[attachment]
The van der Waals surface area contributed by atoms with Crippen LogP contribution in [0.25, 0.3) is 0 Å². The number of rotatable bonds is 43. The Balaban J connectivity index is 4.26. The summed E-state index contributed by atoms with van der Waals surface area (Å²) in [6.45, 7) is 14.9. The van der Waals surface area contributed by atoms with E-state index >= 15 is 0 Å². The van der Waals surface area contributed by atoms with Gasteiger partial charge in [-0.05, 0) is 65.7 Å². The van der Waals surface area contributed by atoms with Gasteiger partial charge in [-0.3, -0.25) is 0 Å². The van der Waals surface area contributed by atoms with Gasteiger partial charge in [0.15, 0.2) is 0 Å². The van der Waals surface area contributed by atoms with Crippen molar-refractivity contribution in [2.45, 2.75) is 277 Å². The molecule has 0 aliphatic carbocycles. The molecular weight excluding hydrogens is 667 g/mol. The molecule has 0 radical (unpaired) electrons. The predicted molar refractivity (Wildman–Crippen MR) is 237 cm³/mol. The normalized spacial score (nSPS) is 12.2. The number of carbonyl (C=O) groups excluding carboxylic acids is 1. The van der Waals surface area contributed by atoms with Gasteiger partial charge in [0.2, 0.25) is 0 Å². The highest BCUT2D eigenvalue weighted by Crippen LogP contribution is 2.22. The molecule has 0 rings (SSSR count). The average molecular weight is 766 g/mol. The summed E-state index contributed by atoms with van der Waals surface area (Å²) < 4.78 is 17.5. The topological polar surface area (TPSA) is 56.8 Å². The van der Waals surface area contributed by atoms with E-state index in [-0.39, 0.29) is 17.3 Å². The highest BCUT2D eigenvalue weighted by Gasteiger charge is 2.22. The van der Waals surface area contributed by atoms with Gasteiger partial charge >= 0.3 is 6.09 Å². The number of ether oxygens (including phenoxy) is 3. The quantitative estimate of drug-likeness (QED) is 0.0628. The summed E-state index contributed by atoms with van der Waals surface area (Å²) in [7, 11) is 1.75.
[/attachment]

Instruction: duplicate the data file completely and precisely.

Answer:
The van der Waals surface area contributed by atoms with Crippen LogP contribution in [0.25, 0.3) is 0 Å². The number of rotatable bonds is 43. The Balaban J connectivity index is 4.26. The summed E-state index contributed by atoms with van der Waals surface area (Å²) in [6.45, 7) is 14.9. The van der Waals surface area contributed by atoms with E-state index >= 15 is 0 Å². The van der Waals surface area contributed by atoms with Gasteiger partial charge in [-0.05, 0) is 65.7 Å². The van der Waals surface area contributed by atoms with Gasteiger partial charge in [-0.3, -0.25) is 0 Å². The van der Waals surface area contributed by atoms with Gasteiger partial charge in [0.15, 0.2) is 0 Å². The van der Waals surface area contributed by atoms with Crippen molar-refractivity contribution in [2.45, 2.75) is 277 Å². The molecule has 0 aliphatic carbocycles. The molecular weight excluding hydrogens is 667 g/mol. The molecule has 0 radical (unpaired) electrons. The predicted molar refractivity (Wildman–Crippen MR) is 237 cm³/mol. The normalized spacial score (nSPS) is 12.2. The number of carbonyl (C=O) groups excluding carboxylic acids is 1. The van der Waals surface area contributed by atoms with Gasteiger partial charge in [0.2, 0.25) is 0 Å². The highest BCUT2D eigenvalue weighted by Crippen LogP contribution is 2.22. The molecule has 0 rings (SSSR count). The average molecular weight is 766 g/mol. The summed E-state index contributed by atoms with van der Waals surface area (Å²) < 4.78 is 17.5. The topological polar surface area (TPSA) is 56.8 Å². The van der Waals surface area contributed by atoms with E-state index in [-0.39, 0.29) is 17.3 Å². The highest BCUT2D eigenvalue weighted by Gasteiger charge is 2.22. The van der Waals surface area contributed by atoms with Gasteiger partial charge >= 0.3 is 6.09 Å². The number of ether oxygens (including phenoxy) is 3. The quantitative estimate of drug-likeness (QED) is 0.0628. The summed E-state index contributed by atoms with van der Waals surface area (Å²) in [7, 11) is 1.75.